Giant iceberg the size of P.E.I. breaks off Antarctica
Glacial mass from Larsen C weighs 1 trillion tonnes and measures 5,800 square km
One of the biggest icebergs on record has broken away from Antarctica, scientists said on Wednesday, creating an extra hazard for ships around the continent as it breaks up.
The one trillion tonne iceberg, measuring 5,800 square km, calved away from the Larsen C Ice Shelf in Antarctica sometime between July 10 and 12, said scientists at the University of Swansea and the British Antarctic Survey.
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The iceberg — some 200 square kilometres larger than P.E.I — has been close to breaking off for a few months. Throughout the Antarctic winter, scientists monitored the progress of the rift in the ice shelf using the European Space Agency satellites.
"The iceberg is one of the largest recorded and its future progress is difficult to predict," said Adrian Luckman, professor at Swansea University and lead investigator of Project MIDAS, which has been monitoring the ice shelf for years.
"It may remain in one piece but is more likely to break into fragments. Some of the ice may remain in the area for decades, while parts of the iceberg may drift north into warmer waters," he added.
The ice will add to risks for ships now it has broken off. The peninsula is outside major trade routes but the main destination for cruise ships visiting from South America.
In 2009, more than 150 passengers and crew were evacuated after the MV Explorer sank after striking an iceberg off the Antarctic peninsula.
The iceberg, which is likely to be named A68, was already floating before it broke away so there is no immediate impact on sea levels, but the calving has left the Larsen C ice shelf reduced in area by more than 12 per cent.
The Larsen-C rift opening over the last 2 years from <a href="https://twitter.com/hashtag/Sentinel1?src=hash">#Sentinel1</a> <a href="https://t.co/MT9d3HAw1M">pic.twitter.com/MT9d3HAw1M</a>—@adrian_luckman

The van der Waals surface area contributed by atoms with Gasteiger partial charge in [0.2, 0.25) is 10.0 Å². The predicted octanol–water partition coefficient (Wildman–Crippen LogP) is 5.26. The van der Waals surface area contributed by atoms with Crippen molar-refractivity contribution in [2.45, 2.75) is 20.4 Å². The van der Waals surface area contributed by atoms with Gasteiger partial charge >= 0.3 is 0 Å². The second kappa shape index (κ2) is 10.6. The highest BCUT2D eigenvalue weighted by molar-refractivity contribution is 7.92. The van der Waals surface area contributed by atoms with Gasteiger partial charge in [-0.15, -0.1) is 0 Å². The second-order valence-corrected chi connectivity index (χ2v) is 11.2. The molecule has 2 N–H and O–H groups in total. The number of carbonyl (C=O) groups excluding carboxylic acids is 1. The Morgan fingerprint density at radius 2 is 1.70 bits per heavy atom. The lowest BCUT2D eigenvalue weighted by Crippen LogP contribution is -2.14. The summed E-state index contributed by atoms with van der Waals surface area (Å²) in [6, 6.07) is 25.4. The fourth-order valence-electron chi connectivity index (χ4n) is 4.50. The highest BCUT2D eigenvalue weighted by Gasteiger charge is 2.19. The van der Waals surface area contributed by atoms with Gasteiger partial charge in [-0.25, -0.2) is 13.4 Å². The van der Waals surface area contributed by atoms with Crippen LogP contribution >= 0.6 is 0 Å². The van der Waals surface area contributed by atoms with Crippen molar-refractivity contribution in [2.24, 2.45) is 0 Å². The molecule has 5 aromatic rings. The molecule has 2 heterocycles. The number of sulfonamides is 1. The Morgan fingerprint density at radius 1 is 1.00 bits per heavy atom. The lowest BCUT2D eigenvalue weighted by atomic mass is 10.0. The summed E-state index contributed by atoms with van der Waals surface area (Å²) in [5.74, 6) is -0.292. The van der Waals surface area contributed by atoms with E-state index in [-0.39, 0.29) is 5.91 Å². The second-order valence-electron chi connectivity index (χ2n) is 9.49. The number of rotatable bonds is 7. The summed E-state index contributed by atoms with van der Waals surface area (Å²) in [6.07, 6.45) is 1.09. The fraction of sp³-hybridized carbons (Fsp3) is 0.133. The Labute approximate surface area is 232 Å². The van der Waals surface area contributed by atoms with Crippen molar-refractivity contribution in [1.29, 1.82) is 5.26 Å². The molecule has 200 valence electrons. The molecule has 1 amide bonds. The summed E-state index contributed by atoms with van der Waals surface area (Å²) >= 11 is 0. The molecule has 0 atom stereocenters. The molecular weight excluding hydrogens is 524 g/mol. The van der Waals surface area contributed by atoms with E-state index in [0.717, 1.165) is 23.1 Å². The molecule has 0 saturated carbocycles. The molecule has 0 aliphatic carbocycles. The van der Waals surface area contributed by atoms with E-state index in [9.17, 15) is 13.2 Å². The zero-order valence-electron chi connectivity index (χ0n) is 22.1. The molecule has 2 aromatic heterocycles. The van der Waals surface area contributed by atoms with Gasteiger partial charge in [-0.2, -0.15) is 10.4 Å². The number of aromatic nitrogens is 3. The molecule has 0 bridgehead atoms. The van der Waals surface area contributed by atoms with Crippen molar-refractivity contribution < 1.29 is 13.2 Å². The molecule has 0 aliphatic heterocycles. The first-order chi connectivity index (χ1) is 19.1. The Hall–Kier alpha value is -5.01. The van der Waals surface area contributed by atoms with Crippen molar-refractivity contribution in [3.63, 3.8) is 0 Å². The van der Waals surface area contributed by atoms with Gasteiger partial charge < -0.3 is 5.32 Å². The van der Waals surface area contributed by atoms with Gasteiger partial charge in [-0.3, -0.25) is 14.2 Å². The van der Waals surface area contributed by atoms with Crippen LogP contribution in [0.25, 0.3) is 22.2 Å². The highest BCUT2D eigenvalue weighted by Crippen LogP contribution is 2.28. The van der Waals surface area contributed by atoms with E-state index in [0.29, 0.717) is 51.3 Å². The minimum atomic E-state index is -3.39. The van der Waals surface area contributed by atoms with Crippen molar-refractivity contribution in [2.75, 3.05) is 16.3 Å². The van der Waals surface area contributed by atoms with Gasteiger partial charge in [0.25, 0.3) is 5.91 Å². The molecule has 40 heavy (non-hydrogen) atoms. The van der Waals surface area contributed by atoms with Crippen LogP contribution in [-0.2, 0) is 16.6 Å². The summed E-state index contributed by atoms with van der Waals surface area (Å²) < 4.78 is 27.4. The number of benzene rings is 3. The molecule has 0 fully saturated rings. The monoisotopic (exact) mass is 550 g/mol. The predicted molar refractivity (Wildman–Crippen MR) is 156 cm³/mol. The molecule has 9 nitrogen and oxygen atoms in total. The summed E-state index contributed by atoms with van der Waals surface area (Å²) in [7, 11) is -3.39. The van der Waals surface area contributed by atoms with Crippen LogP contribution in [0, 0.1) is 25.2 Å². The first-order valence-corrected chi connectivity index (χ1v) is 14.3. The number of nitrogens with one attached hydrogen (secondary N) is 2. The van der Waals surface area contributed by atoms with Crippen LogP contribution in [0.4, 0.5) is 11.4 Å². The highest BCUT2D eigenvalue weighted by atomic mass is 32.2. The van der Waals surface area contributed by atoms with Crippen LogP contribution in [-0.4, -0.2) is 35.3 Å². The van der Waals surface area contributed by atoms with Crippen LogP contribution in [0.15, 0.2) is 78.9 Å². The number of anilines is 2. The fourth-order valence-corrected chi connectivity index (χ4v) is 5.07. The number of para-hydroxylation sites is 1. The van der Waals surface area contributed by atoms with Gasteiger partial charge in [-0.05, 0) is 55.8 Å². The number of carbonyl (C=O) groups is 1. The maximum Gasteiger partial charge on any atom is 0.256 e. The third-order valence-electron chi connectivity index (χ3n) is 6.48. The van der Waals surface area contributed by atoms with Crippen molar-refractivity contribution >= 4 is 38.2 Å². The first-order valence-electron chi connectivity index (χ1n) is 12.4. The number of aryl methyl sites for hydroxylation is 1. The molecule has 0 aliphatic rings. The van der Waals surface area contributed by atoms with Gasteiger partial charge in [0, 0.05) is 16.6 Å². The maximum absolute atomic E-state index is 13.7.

Sea levels rose after previous ice shelf collapses
The Larsen A and B ice shelves, which were situated further north on the Antarctic Peninsula, collapsed in 1995 and 2002, respectively.
"This resulted in the dramatic acceleration of the glaciers behind them, with larger volumes of ice entering the ocean and contributing to sea level rise," said David Vaughan, glaciologist and director of science at British Antarctic Survey.
"If Larsen C now starts to retreat significantly and eventually collapses, then we will see another contribution to sea level rise," he added.
Big icebergs break off Antarctica naturally, meaning scientists are not linking the rift to man-made climate change. The ice, however, is a part of the Antarctic peninsula that has warmed fast in recent decades.
"In the ensuing months and years, the ice shelf could either gradually regrow, or may suffer further calving events which may eventually lead to collapse; opinions in the scientific community are divided," Luckman said.
"Our models say it will be less stable, but any future collapse remains years or decades away."
When the Larsen C iceberg calves, where might it end up? Follow two large icebergs from the same region back in 2001/2002 courtesy of <a href="https://twitter.com/BYU">@BYU</a> <a href="https://t.co/XF2I9a7cN6">pic.twitter.com/XF2I9a7cN6</a>—@adrian_luckman